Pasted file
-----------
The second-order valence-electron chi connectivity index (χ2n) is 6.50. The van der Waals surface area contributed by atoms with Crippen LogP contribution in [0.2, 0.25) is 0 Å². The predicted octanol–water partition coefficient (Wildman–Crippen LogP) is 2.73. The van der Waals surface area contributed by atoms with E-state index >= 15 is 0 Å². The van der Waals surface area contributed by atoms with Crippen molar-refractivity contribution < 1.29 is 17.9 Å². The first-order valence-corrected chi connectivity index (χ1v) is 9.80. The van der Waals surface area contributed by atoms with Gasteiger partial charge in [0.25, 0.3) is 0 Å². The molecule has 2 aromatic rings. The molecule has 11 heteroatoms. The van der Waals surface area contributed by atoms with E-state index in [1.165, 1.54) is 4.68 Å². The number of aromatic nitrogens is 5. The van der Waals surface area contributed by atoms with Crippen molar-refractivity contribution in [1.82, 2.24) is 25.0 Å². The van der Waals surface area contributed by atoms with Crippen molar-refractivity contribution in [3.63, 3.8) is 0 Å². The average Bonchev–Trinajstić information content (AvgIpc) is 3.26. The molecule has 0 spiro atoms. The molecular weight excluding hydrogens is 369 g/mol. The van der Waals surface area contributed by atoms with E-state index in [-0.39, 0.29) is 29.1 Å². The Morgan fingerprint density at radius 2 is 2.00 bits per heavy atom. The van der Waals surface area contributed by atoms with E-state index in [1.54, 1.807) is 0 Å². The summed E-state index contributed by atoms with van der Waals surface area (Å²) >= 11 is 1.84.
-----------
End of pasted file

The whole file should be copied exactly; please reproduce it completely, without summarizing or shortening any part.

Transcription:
The second-order valence-electron chi connectivity index (χ2n) is 6.50. The van der Waals surface area contributed by atoms with Crippen LogP contribution in [0.2, 0.25) is 0 Å². The predicted octanol–water partition coefficient (Wildman–Crippen LogP) is 2.73. The van der Waals surface area contributed by atoms with E-state index >= 15 is 0 Å². The van der Waals surface area contributed by atoms with Crippen molar-refractivity contribution < 1.29 is 17.9 Å². The first-order valence-corrected chi connectivity index (χ1v) is 9.80. The van der Waals surface area contributed by atoms with Gasteiger partial charge in [0.25, 0.3) is 0 Å². The molecule has 2 aromatic rings. The molecule has 11 heteroatoms. The van der Waals surface area contributed by atoms with E-state index in [1.165, 1.54) is 4.68 Å². The number of aromatic nitrogens is 5. The van der Waals surface area contributed by atoms with Crippen molar-refractivity contribution in [1.82, 2.24) is 25.0 Å². The van der Waals surface area contributed by atoms with Crippen molar-refractivity contribution in [3.63, 3.8) is 0 Å². The average Bonchev–Trinajstić information content (AvgIpc) is 3.26. The molecule has 0 spiro atoms. The molecular weight excluding hydrogens is 369 g/mol. The van der Waals surface area contributed by atoms with E-state index in [-0.39, 0.29) is 29.1 Å². The Morgan fingerprint density at radius 2 is 2.00 bits per heavy atom. The van der Waals surface area contributed by atoms with E-state index in [1.54, 1.807) is 0 Å². The summed E-state index contributed by atoms with van der Waals surface area (Å²) >= 11 is 1.84.